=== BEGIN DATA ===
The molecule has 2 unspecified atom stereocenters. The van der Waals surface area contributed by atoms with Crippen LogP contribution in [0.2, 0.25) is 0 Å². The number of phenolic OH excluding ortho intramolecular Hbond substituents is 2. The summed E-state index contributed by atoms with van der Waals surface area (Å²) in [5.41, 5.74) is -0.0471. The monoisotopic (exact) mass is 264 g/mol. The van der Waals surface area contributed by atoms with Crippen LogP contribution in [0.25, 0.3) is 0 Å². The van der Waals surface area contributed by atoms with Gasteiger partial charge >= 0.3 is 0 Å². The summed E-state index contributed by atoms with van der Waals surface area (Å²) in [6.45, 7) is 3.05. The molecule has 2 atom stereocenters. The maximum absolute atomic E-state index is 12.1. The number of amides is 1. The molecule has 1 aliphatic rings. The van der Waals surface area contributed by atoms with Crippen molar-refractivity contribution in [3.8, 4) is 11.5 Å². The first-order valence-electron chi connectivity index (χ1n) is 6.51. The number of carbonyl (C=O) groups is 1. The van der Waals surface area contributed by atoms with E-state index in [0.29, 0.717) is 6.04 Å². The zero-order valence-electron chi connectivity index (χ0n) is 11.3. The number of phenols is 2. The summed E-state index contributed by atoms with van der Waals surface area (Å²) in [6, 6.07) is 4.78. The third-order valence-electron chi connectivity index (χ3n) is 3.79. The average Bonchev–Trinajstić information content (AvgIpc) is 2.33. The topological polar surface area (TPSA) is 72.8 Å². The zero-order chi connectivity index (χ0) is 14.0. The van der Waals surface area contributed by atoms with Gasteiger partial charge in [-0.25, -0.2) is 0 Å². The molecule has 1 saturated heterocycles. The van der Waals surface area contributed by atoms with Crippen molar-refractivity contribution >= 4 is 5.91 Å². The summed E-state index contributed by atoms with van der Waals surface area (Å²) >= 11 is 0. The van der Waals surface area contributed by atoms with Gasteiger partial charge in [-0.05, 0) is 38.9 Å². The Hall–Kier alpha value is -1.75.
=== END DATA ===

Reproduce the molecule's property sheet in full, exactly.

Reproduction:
The molecule has 2 unspecified atom stereocenters. The van der Waals surface area contributed by atoms with Crippen LogP contribution in [0.2, 0.25) is 0 Å². The number of phenolic OH excluding ortho intramolecular Hbond substituents is 2. The summed E-state index contributed by atoms with van der Waals surface area (Å²) in [5.41, 5.74) is -0.0471. The monoisotopic (exact) mass is 264 g/mol. The van der Waals surface area contributed by atoms with Crippen LogP contribution in [0.25, 0.3) is 0 Å². The van der Waals surface area contributed by atoms with Gasteiger partial charge >= 0.3 is 0 Å². The summed E-state index contributed by atoms with van der Waals surface area (Å²) in [6.45, 7) is 3.05. The molecule has 2 atom stereocenters. The maximum absolute atomic E-state index is 12.1. The number of amides is 1. The molecule has 1 aliphatic rings. The van der Waals surface area contributed by atoms with Crippen molar-refractivity contribution in [3.8, 4) is 11.5 Å². The first-order valence-electron chi connectivity index (χ1n) is 6.51. The number of carbonyl (C=O) groups is 1. The van der Waals surface area contributed by atoms with E-state index in [0.29, 0.717) is 6.04 Å². The zero-order valence-electron chi connectivity index (χ0n) is 11.3. The number of phenols is 2. The summed E-state index contributed by atoms with van der Waals surface area (Å²) in [6, 6.07) is 4.78. The third-order valence-electron chi connectivity index (χ3n) is 3.79. The average Bonchev–Trinajstić information content (AvgIpc) is 2.33. The topological polar surface area (TPSA) is 72.8 Å². The zero-order chi connectivity index (χ0) is 14.0. The van der Waals surface area contributed by atoms with Gasteiger partial charge in [-0.25, -0.2) is 0 Å². The molecule has 1 saturated heterocycles. The van der Waals surface area contributed by atoms with Crippen molar-refractivity contribution >= 4 is 5.91 Å². The summed E-state index contributed by atoms with van der Waals surface area (Å²) >= 11 is 0. The van der Waals surface area contributed by atoms with Gasteiger partial charge in [-0.05, 0) is 38.9 Å². The Hall–Kier alpha value is -1.75.